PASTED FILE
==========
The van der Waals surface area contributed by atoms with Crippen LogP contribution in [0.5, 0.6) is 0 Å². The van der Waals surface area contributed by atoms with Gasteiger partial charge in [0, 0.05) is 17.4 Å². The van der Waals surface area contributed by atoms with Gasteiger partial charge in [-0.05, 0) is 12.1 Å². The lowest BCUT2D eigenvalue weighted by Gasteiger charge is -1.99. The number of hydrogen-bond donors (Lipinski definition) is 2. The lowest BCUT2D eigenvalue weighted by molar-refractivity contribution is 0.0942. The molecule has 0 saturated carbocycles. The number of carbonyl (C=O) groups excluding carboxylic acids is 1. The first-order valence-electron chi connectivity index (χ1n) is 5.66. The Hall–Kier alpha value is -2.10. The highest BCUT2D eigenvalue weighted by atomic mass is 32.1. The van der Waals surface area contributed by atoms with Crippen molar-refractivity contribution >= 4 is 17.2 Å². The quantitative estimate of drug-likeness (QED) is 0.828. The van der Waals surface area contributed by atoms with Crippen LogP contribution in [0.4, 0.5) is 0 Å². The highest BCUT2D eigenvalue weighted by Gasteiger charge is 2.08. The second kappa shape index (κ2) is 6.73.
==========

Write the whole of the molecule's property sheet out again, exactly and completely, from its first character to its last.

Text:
The van der Waals surface area contributed by atoms with Crippen LogP contribution in [0.5, 0.6) is 0 Å². The van der Waals surface area contributed by atoms with Gasteiger partial charge in [0, 0.05) is 17.4 Å². The van der Waals surface area contributed by atoms with Gasteiger partial charge in [-0.05, 0) is 12.1 Å². The lowest BCUT2D eigenvalue weighted by Gasteiger charge is -1.99. The number of hydrogen-bond donors (Lipinski definition) is 2. The lowest BCUT2D eigenvalue weighted by molar-refractivity contribution is 0.0942. The molecule has 0 saturated carbocycles. The number of carbonyl (C=O) groups excluding carboxylic acids is 1. The first-order valence-electron chi connectivity index (χ1n) is 5.66. The Hall–Kier alpha value is -2.10. The highest BCUT2D eigenvalue weighted by atomic mass is 32.1. The van der Waals surface area contributed by atoms with Crippen molar-refractivity contribution >= 4 is 17.2 Å². The quantitative estimate of drug-likeness (QED) is 0.828. The van der Waals surface area contributed by atoms with Crippen LogP contribution in [0.4, 0.5) is 0 Å². The highest BCUT2D eigenvalue weighted by Gasteiger charge is 2.08. The second kappa shape index (κ2) is 6.73.